Figure 4: Transmittance curve of the films prepared at different deposition temperatures.
3.1.4. Laser Damage Property

In general, multilayer optical coatings were prepared by alternative depositing high and low refractive index materials. The high refractive index materials were metal oxide material mostly, which were prone to lose oxygen during deposition process and became a shortcoming of multilayer film in the field of laser damage. Therefore, it was necessary to study the laser damage properties of LaTiO3 films.

The surface damage morphologies of LaTiO3 films prepared at 50, 150, and 200°C have been presented in Figure 5. This group of experiments was performed at 180 mJ pulsed laser energy. The damage performance of films deposited at different temperatures was directly analyzed from the damage spot area. As shown in Figure 5, all the samples were damaged. Among them, the shedding area on the surface of the film deposited at 50°C was the largest one, which indicated the film damage was the most serious. When the deposition temperature was from 150 to 200°C, the shedding area was increased slightly. However, in general, there is no significant difference in damage morphologies of the films prepared at different deposition temperatures.

Figure 5: Damage morphologies of LaTiO3 film prepared at different deposition temperature.

The LIDT of different deposition temperatures were shown in Figure 6. The LIDT increased with the rise of deposition temperature from 50 to 150°C. The maximum value of LIDT was 18.18 J/cm2 at 150°C. However, the LIDT start to decrease when the deposition temperature was higher than 150°C. The LIDT of the 200°C deposited film closing to 15.91 J/cm2 of the 50°C one reaches to 15.78 J/cm2. It can be seen that the LIDT of the film did not change monotonically with the increase of deposition temperature and it was the maximum at 150°C.

Figure 6: LIDT of LaTiO3 film prepared at different deposition temperatures.

In combination with XPS analysis, it was found that composition of the film prepared at different temperatures changed slightly so as to have little effect on the LIDT. Therefore, the depositing temperature became the main factor to affect the laser damage property. It concludes that the higher LIDT can be obtained at the higher depositing temperature. Firstly, at the higher deposition temperature the film had higher concentration density and thermal capacity than that at the lower deposition temperature. Secondly, the higher deposition temperature not only improved the hardness of the films but also enhanced the adhesion between film and substrate. These results dramatically improved the film against the rapid heat expansion when the high energy laser propagated in the film. Finally, the higher deposition temperatures make the atoms of the film to gain more kinetic energy, which would increase the atomic migration velocity and reduce the defects of the film. However, the higher temperature also leads to an increasing internal stress of film, which can be observed from the crack around damage boundary of the film prepared at 200°C and results in the decrease in LIDT.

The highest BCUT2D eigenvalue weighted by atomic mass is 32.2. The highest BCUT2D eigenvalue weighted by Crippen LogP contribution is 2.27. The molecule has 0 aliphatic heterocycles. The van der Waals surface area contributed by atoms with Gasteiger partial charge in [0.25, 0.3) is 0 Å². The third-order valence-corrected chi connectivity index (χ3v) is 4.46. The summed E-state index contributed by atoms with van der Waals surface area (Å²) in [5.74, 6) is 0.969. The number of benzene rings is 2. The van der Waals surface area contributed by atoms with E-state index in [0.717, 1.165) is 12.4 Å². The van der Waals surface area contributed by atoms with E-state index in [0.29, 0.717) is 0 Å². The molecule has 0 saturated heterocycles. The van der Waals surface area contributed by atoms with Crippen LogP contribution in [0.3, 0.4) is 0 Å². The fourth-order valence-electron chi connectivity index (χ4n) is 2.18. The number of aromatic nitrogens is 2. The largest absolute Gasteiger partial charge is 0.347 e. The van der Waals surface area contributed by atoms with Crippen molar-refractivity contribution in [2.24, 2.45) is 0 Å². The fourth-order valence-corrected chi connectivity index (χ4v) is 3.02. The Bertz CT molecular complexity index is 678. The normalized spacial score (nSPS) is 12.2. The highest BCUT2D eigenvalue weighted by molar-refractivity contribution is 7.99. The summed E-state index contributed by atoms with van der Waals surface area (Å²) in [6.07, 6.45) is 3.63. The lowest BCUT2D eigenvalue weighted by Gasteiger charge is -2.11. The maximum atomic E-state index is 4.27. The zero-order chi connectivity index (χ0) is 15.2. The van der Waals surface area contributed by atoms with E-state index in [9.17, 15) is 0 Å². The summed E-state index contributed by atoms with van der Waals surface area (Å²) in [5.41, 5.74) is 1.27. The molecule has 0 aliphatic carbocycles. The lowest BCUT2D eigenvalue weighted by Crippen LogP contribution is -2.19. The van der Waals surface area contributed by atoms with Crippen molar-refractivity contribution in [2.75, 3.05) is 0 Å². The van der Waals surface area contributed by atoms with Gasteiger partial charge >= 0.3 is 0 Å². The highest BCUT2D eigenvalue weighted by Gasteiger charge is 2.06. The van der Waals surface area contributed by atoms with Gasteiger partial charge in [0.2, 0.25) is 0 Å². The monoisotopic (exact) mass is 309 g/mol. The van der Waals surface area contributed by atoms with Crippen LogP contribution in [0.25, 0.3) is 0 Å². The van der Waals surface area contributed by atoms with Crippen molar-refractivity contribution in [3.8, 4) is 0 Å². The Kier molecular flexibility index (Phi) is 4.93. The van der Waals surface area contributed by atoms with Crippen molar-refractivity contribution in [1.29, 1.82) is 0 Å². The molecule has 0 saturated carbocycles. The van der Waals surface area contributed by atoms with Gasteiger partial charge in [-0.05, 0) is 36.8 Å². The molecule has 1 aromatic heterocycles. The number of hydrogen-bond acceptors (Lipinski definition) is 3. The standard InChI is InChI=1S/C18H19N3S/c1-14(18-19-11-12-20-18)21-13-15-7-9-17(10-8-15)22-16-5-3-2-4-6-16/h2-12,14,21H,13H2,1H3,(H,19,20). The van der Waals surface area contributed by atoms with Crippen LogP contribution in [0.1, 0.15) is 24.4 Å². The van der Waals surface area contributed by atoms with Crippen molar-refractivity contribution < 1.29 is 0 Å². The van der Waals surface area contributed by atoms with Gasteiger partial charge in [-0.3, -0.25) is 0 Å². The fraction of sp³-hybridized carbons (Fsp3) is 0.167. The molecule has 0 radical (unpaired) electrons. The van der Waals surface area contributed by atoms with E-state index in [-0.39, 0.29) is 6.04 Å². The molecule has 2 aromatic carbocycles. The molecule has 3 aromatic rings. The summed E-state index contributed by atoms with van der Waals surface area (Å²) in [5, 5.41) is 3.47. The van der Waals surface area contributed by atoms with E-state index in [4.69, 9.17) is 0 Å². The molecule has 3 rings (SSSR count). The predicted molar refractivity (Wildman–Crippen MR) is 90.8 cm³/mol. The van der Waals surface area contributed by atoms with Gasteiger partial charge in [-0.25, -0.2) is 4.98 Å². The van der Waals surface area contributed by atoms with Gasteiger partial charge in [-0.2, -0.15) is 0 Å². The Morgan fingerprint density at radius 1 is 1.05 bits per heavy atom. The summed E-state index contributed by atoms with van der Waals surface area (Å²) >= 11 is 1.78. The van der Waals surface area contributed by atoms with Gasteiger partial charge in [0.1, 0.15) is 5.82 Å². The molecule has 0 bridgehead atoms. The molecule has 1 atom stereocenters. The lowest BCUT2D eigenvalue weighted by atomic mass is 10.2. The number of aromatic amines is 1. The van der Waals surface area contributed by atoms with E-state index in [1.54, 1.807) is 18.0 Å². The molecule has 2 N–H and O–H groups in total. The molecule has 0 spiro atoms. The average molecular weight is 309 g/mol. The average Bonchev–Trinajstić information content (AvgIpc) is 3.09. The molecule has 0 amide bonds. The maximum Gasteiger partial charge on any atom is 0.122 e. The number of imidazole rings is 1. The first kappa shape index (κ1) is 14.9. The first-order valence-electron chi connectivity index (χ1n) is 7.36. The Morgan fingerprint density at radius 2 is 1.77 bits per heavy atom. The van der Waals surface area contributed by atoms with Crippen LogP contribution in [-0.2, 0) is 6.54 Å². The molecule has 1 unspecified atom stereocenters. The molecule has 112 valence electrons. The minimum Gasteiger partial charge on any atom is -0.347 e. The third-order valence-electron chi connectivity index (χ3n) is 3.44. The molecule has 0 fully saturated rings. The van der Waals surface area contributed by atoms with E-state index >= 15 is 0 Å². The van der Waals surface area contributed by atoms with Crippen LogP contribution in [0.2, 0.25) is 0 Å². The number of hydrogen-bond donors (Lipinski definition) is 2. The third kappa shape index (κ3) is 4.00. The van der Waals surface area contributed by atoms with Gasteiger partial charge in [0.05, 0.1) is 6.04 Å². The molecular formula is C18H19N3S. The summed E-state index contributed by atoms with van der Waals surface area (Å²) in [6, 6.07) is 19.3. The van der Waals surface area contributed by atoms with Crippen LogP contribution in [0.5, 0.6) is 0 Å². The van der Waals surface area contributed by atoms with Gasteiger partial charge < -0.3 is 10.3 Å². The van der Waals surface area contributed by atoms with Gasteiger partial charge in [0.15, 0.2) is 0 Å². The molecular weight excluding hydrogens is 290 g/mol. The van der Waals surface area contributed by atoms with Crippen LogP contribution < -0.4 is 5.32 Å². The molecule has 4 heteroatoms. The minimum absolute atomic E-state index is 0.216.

Compared with the TiO2 film [20], the LIDT of LaTiO3 film is about 15.78–18.18 J/cm2, which is higher than that of TiO2 film deposited at 200°C about 4.2 J/cm2.

4. Conclusion

The deposition parameters have important effects on the performance of the film. The deposition temperature effects on structural and optical properties and laser damage of LaTiO3 thin films were studied in this paper. The results show that the refractive index of LaTiO3 film increased with substrate temperature. The extinction coefficient was less than 10−6 in the wavelength range of 350 to 1700 nm, which shows that the absorption of LaTiO3 film is very small. It can be used as an ideal optical coating material. The LIDT increases at first and then decreases with increase of deposition temperature, and the maximum is 18.18 J/cm2 at the deposition temperature of 150°C and is higher than TiO2 film. But all the differences of performance were small and were insensitive to deposition temperature. Overall, process stability of the LaTiO3 film is better than those of TiO2 film. The LaTiO3 film is an excellent optical coating and laser protection material.

Conflicts of Interest

The authors declare that they have no conflicts of interest.

Acknowledgments

This work is supported by National Natural Science Foundation of China (Grant no. 61378050 and no. 61704134), the Scientific Research Programs Funded by Shaanxi Provincial Education Department (Program no. 17JS046), and the Open Fund of Shaanxi Province Key Laboratory of Thin Films Technology and Optical Test (Program no. ZSKJ201704).